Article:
This makes me a sad panda

Posted by – February 9, 2008

The Finnish parliament has been rocked by allegations that male members of parliament sexually harass women who work there, especially young female assistants of other MP’s. The allegations have been so vague that it’s impossible to comment on the situation, but the brouhaha has prompted some broader discussion that I find interesting.

I listened to a programme about the whole thing on the radio yesterday in the bus I was taking home (bus drivers almost always listen to Finnish iskelmä music, but this was a more academically inclined driver). The narrator said something like:

Sexual harassment is a controversial topic, but there are at least two things everyone can agree on. Sexual harassment exists in our society, and it must be removed from our society.

Not to sound like a sex offender, but that depends on what you mean by sexual harassment. No, really! For example, one of the cases of harassment referenced in the case of the Finnish Parliament, a middle-aged man was said to have placed his hand on the shoulder of a younger woman and said “Let’s take a look at these documents together.” Thus described, that situation could be anything: completely mundane or highly creepy. Obviously, some kind of metric is needed to assess when sexual harassment has happened.

And there’s the rub: people have wildly differing ideas on what constitutes unacceptable behaviour. I’ve understood that the minimum requirement from the legal standpoint is that it’s only harassment if it happens repeatedly, the harasser is asked to stop and it keeps going on after that. That seems reasonable, but I’ve heard considerably more fleeting situations being described as “harassment”. So what kind of behaviour counts? There are essentially two schools here: one is “it’s harassment if the harassee says it is” and the other is “it’s harassment if society at large says it is”.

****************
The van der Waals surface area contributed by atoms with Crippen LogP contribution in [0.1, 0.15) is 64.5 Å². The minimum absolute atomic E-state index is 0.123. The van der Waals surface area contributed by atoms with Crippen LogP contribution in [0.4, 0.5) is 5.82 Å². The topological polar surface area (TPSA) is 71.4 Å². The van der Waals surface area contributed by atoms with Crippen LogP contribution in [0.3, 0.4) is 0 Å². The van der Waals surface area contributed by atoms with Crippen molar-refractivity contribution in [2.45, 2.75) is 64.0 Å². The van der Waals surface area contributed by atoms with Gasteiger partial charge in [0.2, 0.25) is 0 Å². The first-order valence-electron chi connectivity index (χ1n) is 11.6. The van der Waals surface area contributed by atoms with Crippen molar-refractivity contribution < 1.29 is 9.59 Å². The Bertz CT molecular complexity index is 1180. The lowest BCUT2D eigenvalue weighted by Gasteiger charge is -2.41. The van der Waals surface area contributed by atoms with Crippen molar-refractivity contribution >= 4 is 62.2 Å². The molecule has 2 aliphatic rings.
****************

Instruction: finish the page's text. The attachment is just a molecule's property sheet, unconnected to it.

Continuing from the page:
The radio programme seemed to subscribe to the former view. It was a lot like the Wikipedia definition: “Sexual harassment is harassment or unwelcome attention of a sexual nature.” To rephrase what the radio said, our society should be such that unwelcome attention of a sexual nature doesn’t exist. Now, I don’t know about you, but every way I try to imagine such a society seems worse than the one we’re living in. It’s a bit like wanting to remove meanness, nastiness or gossiping – sounds kind of positive, but is actually completely impossible and even undesirable to achieve. If everyone has the right to be offended by anything and to have the authorities intervene on their behalf, life becomes impossible.

Of course, the situation in the Finnish Parliament is especially prone to the real problems of sexual harassment: power-mad older men, living away from their families, interacting with younger women who work in positions of far lower status and power. It’s really all about power: try to imagine a woman with a high-status job seeking protection from sexual harassment coming from men in low-status jobs. What we really want to stop is people abusing their power in social situations in the workplace. That includes low-status men being terrorized by their high-status male supervisors, something I’d bet happens more than sexual harassment. It’s also extremely difficult to define or punish; the culture accepts what the culture accepts. The real challenge is to change the culture. Which, by the way, is never going to happen – people are always going to be horrible to each other. All we can hope for is slow & slight improvement, and to be decent people ourselves.

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